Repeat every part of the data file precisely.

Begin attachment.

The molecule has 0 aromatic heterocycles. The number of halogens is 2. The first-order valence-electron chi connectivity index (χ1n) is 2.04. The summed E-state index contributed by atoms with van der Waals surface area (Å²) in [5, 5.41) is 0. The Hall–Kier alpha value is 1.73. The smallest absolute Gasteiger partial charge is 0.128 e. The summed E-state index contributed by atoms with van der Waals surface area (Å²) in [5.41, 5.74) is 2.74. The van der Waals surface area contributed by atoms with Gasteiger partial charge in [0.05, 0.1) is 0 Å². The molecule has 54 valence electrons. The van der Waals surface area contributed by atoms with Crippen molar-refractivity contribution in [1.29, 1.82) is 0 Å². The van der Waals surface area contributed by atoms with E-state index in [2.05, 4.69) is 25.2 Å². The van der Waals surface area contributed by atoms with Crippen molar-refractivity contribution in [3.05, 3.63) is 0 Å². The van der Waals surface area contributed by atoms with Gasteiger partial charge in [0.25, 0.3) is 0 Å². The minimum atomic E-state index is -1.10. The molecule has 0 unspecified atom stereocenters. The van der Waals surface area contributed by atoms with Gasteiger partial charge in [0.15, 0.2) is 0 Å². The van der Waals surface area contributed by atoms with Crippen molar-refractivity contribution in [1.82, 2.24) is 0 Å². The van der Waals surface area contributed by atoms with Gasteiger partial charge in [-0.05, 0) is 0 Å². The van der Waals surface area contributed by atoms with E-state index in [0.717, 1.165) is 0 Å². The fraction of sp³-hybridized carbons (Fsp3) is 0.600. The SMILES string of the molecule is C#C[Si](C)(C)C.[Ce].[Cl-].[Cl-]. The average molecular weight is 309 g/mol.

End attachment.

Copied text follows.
The molecule has 0 aromatic heterocycles. The number of halogens is 2. The first-order valence-electron chi connectivity index (χ1n) is 2.04. The summed E-state index contributed by atoms with van der Waals surface area (Å²) in [5, 5.41) is 0. The Hall–Kier alpha value is 1.73. The smallest absolute Gasteiger partial charge is 0.128 e. The summed E-state index contributed by atoms with van der Waals surface area (Å²) in [5.41, 5.74) is 2.74. The van der Waals surface area contributed by atoms with Gasteiger partial charge in [0.05, 0.1) is 0 Å². The molecule has 54 valence electrons. The van der Waals surface area contributed by atoms with Crippen molar-refractivity contribution in [1.29, 1.82) is 0 Å². The van der Waals surface area contributed by atoms with E-state index in [2.05, 4.69) is 25.2 Å². The van der Waals surface area contributed by atoms with Crippen molar-refractivity contribution in [3.05, 3.63) is 0 Å². The van der Waals surface area contributed by atoms with Gasteiger partial charge in [0.25, 0.3) is 0 Å². The minimum atomic E-state index is -1.10. The molecule has 0 unspecified atom stereocenters. The van der Waals surface area contributed by atoms with Gasteiger partial charge in [0.15, 0.2) is 0 Å². The van der Waals surface area contributed by atoms with Crippen molar-refractivity contribution in [1.82, 2.24) is 0 Å². The van der Waals surface area contributed by atoms with Gasteiger partial charge in [-0.05, 0) is 0 Å². The van der Waals surface area contributed by atoms with E-state index in [0.717, 1.165) is 0 Å². The fraction of sp³-hybridized carbons (Fsp3) is 0.600. The SMILES string of the molecule is C#C[Si](C)(C)C.[Ce].[Cl-].[Cl-]. The average molecular weight is 309 g/mol.